"We are more alike, my friends, than we are unalike." ~Maya Angelou

Monday, September 9, 2013

Catching up on Monday

     Following closely on the heels of perhaps the most beautiful (read: cool and rainy) summer EVER, we are now more than a week into a September that feels like a normal July. Oh well, we take it as it comes around here and are delighted to be alive to see another day dawn. ( + spin) This morning I donned hat, mask, gloves and glasses, climbed up onto the heavy duty mower, and attacked the Johnson Grass jungle previously referred to as Maggie's Wood.
      I won...after about four hours of mowing. Well, I at least won this particular skirmish. Whether or not I win the entire war against Johnson Grass is yet to be seen.  I am absolutely certain that at some point, after I am dead and gone, J.G. will once again gleefully run rampant across the gardens if no one here to relentlessly beat it back with a whip and a chair. 
     Here is the roll call of trees surviving after three years of drought and one deliciously wet summer:
2 mature apples (Granny Smith and Black Arkansas)
2 sapling heirloom apples (iffy at best) (Cinnamon Spice, 'I forgot')
1 sad looking five foot Winesap apple
2 weeping willows (thanks, Diane and Mike, and Sarah)
2 Chinese Pistaches (looking strong)
2 American Elms (small but sturdy)
3 Chinese Elms 
1 healthy Mulberry
1 heirloom Cherry (yes, Bernard, it lives!)
1 very small oak of some kind (I am sending it positive vibes, and hoping)
4 small Red Buds (thanks, Mom)
2 Rose of Sharon bushes (from Dad's house :)
2 medium Red Buds
2 small Silver Maples (thanks, Tracie and Sarah)
2 mature Silver Maples
1 beautiful seven foot Burr Oak (thanks Troy)
2 mature Cottonwoods
2 small Ashes
12 young thornless blackberry vines in between the central line of trees
a cluster of Privet for rabbit cover (thanks, Dad)
6 small Chinaberries (within the wood)
a small army of Chinaberries advancing from the creek bank

I realize there is a good chance that no one really cares what has survived to this point, but it encourages me to see the numbers in print. I feel that I need to add a few evergreen types (not cedar, unless one plants itself) into the mix and maybe this Fall would be a good time to do that.  
    In other news, I am brown as a berry from all the time spent out in the sunshine this summer. Nice. Yes, I have been fairly good about wearing a hat and sunscreen.
      I still love my new Nissan Altima. It is extremely quiet, comfortable and gets great milage. What else could you want? (Well, okay, not as good milage as the Chevy Volt, which my brother is leasing, but for a normal car that I could afford, it does great.)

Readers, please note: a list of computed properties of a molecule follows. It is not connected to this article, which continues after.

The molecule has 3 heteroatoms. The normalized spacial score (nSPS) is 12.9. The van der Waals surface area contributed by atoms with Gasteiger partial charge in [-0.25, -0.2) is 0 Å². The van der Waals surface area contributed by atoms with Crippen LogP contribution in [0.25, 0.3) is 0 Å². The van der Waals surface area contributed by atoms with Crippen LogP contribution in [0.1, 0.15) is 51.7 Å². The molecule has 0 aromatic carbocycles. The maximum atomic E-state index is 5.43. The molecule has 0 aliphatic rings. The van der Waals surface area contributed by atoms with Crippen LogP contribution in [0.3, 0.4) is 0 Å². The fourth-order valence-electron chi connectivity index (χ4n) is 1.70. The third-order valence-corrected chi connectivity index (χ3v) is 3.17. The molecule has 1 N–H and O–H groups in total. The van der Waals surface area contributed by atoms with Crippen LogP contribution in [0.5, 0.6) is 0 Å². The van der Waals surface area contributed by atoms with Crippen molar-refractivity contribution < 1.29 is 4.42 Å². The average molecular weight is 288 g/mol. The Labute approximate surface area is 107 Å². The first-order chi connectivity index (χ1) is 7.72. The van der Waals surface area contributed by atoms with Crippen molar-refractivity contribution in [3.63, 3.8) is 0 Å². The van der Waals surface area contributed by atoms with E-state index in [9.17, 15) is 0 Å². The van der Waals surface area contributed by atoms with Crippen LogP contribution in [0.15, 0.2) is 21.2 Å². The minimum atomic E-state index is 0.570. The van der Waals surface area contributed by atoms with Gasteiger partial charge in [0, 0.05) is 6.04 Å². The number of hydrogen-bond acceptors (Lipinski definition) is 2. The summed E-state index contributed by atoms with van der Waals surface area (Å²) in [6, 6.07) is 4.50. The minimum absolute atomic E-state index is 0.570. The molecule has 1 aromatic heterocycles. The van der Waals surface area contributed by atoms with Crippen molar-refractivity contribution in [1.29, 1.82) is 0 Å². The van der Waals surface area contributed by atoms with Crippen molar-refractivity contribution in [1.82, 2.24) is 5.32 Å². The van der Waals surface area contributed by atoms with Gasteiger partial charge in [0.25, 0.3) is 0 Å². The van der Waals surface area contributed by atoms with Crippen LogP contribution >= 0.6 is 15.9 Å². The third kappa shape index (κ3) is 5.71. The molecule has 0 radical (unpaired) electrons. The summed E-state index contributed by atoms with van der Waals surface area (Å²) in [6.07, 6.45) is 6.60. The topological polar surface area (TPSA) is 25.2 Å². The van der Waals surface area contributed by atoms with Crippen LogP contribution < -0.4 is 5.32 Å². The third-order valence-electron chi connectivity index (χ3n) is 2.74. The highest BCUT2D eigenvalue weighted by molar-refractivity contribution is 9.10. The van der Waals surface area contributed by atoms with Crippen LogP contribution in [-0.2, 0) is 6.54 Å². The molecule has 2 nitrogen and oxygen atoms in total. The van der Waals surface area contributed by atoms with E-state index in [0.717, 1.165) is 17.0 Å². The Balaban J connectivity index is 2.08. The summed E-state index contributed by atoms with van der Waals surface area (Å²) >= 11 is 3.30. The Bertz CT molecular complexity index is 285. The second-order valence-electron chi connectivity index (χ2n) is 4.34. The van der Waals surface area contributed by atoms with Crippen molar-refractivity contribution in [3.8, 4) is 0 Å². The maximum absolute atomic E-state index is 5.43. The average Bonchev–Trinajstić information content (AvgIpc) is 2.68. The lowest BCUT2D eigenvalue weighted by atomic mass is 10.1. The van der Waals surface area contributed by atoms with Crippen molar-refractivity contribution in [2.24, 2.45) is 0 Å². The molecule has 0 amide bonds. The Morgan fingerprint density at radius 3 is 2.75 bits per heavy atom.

I have been spending some time on the road, traveling here and there, but am now back in the state for quite awhile. Business is beginning to pick up at the spice store and we are adding new staff for the holiday build and season.  If you know of someone down in the City who knows their way around cooking or would just like a part time job helping with bottling spices, send them to the shop to pick up an application. 
    This blog could use some pictures. Where is my camera? Who knows. I believe it is somewhere in the bags from my last trip, but it has not yet been unearthed. Not yet....soon. Is it Halloween yet?
     I have wonderful Moon and Stars Watermelons on the vine in my garden, as well as many, many perfectly delicious cherry tomatoes, perfect for popping into my mouth as I wander around pulling weeds and watering things.  The Dill ripened and dropped while I was away so I will have more next year without having to plant. I would like to have a little section that was an established Dill bed for pickles and such. (Like I'm ever going to have time to make pickles again! Such a dreamer these days.) 
     I had some wonderful time with Abbey and her kiddos this week-end. It had been quite awhile since I was there and we all had lots of catching up to do. Good times.
My hand is getting better and better but is not strong again, yet.  It doesn't hurt now, most of the time, which is a good thing.  I think I will probably wait and have the other one done later, since there is so much to do at the shop in the last three months of the year and I will need to be able to use both hands for all of it. 
    That's the news from the farm. Nothing earth shattering.  The locusts continue to rattle and sizzle in the tree-tops and the grasshoppers have eaten every blade of Iris down to the nubbins, BUT the Lantana, Purslane and Four O'Clocks are still in full, glorious bloom and are gorgeous. Hooray for plants that can take hot weather and serious neglect and keep on blooming to beat the band.  That is the pioneer spirit if I ever saw it.  



1 comment:

manda_hladik said...

Oh good! I am delighted to know that the cherry tree we brought over is still kicking! If it ever starts producing, the cherries are wonderful in pies! They're very tart, but perfect if you doctor them up a little bit! Glad to hear all is well at the farm :)